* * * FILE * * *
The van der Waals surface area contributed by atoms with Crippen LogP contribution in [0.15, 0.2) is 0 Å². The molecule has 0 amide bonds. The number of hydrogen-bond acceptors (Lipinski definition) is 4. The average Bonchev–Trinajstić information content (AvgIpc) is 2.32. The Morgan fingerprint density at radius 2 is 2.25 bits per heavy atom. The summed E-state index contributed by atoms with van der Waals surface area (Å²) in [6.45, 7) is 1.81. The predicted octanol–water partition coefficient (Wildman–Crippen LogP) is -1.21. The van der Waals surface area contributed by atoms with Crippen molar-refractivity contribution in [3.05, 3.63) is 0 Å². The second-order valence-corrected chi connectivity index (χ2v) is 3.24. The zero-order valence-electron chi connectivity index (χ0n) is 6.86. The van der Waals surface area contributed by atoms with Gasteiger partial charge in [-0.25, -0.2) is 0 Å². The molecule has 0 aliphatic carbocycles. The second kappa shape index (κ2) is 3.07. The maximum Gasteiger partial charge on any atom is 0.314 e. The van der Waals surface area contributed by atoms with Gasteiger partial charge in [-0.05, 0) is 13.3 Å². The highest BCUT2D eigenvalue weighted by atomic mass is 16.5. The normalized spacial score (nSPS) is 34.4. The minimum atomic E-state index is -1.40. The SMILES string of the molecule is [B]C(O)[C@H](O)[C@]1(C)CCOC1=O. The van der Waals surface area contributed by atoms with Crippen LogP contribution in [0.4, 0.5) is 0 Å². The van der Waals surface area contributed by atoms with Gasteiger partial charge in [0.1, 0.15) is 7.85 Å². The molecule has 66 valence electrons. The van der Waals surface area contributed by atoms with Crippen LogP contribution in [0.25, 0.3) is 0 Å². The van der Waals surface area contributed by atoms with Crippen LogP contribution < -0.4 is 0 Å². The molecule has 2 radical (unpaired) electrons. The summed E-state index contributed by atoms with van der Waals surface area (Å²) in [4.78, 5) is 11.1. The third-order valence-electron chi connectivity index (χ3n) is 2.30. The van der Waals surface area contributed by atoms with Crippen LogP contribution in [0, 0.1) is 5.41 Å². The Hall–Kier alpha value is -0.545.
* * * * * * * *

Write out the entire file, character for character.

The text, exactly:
The van der Waals surface area contributed by atoms with Crippen LogP contribution in [0.15, 0.2) is 0 Å². The molecule has 0 amide bonds. The number of hydrogen-bond acceptors (Lipinski definition) is 4. The average Bonchev–Trinajstić information content (AvgIpc) is 2.32. The Morgan fingerprint density at radius 2 is 2.25 bits per heavy atom. The summed E-state index contributed by atoms with van der Waals surface area (Å²) in [6.45, 7) is 1.81. The predicted octanol–water partition coefficient (Wildman–Crippen LogP) is -1.21. The van der Waals surface area contributed by atoms with Crippen molar-refractivity contribution in [3.05, 3.63) is 0 Å². The second-order valence-corrected chi connectivity index (χ2v) is 3.24. The zero-order valence-electron chi connectivity index (χ0n) is 6.86. The van der Waals surface area contributed by atoms with Gasteiger partial charge in [-0.25, -0.2) is 0 Å². The molecule has 0 aliphatic carbocycles. The second kappa shape index (κ2) is 3.07. The maximum Gasteiger partial charge on any atom is 0.314 e. The van der Waals surface area contributed by atoms with Gasteiger partial charge in [-0.05, 0) is 13.3 Å². The highest BCUT2D eigenvalue weighted by atomic mass is 16.5. The normalized spacial score (nSPS) is 34.4. The minimum atomic E-state index is -1.40. The SMILES string of the molecule is [B]C(O)[C@H](O)[C@]1(C)CCOC1=O. The van der Waals surface area contributed by atoms with Crippen LogP contribution in [0.4, 0.5) is 0 Å². The van der Waals surface area contributed by atoms with Gasteiger partial charge in [0.1, 0.15) is 7.85 Å². The molecule has 66 valence electrons. The van der Waals surface area contributed by atoms with Crippen LogP contribution in [0.25, 0.3) is 0 Å². The van der Waals surface area contributed by atoms with Crippen LogP contribution < -0.4 is 0 Å². The molecule has 2 radical (unpaired) electrons. The summed E-state index contributed by atoms with van der Waals surface area (Å²) in [4.78, 5) is 11.1. The third-order valence-electron chi connectivity index (χ3n) is 2.30. The van der Waals surface area contributed by atoms with Crippen LogP contribution in [0, 0.1) is 5.41 Å². The Hall–Kier alpha value is -0.545.